How to Fall in Love With Boredom and Unlock Your Mental Toughness
There is little hope of falling in love with a habit you really hate. If you dislike exercising, but you know it's good for you, you have two options to fall in love with the repetitiveness of the routine:
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"As we express our gratitude, we must never forget that the highest appreciation is not to utter words, but ..."
Stop making things not work for you. Stop looking for reasons why it doesn't work or why it will never work for you, instead figure out a way to make good things happen for you.
Whenever we try to make changes in our lifestyle, sometimes we doubt ourselves that maybe we can't do it or it isn't suitable for us. Why does it happen? It isn't because of fear but because we don't believe in ourselves. We aren't confident enough to keep pushing through to do the things we should.
No idea will work for every single person, but a lot of them can work for most people as long as you believe that you can make them work. Stop wasting your energy to worry. Use the what you have to create and grow from what you've learned.
You need to put more trust in yourself and believe in the process of things. If one thing doesn't work for you then just experiment with new ideas and get through the day until you discover a way to make it work.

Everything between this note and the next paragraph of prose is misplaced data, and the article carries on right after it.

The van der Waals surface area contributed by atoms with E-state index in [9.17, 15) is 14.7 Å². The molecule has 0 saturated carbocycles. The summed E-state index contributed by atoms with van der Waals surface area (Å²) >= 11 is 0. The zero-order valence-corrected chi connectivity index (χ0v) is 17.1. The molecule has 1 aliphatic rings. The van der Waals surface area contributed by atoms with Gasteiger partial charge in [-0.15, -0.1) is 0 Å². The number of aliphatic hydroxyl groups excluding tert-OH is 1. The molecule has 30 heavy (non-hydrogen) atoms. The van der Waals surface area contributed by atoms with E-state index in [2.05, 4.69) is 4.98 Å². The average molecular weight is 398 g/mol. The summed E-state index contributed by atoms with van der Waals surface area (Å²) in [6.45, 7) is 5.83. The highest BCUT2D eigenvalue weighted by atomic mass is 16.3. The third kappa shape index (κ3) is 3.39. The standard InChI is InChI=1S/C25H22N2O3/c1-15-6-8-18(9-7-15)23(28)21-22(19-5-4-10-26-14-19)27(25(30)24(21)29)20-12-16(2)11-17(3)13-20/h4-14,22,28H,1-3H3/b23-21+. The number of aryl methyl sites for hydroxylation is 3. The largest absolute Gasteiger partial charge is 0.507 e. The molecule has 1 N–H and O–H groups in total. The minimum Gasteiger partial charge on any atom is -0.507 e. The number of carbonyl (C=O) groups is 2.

Start extremely simple and work your way up. There's always room to increase the difficulty later.
If you want to build an exercise habit commit to 1 minute per day...
Take the time to examine why you're avoiding a habit. In most cases, the cause is related to something deeper than laziness or not wanting to do something. Once you understand the true reasons you can find an appropriate remedy.
A reason for not exercising, for example, could be because you don't like crowds or the long commute to the gym.
Understand and accept that you are not going to be perfect on your first try. So take the time to think ahead of a plan about ways to get back on track when you slip up.
Sudoku has been identified as a classic meme - a mental virus that spreads from person to person across national boundaries. The puzzle is using our brains to multiply across the world.
In 1997, Wayne Gould, a man from New Zealand, was visiting Tokyo. While he was browsing a bookstore, he saw the squares and felt tempted to fill them in. Over the next six years, he developed a computer program that instantly makes up Sudoku puzzles.
Gould's wife published one of his puzzles in the local newspaper. It spread to Britain and was published in the Times, where it took off.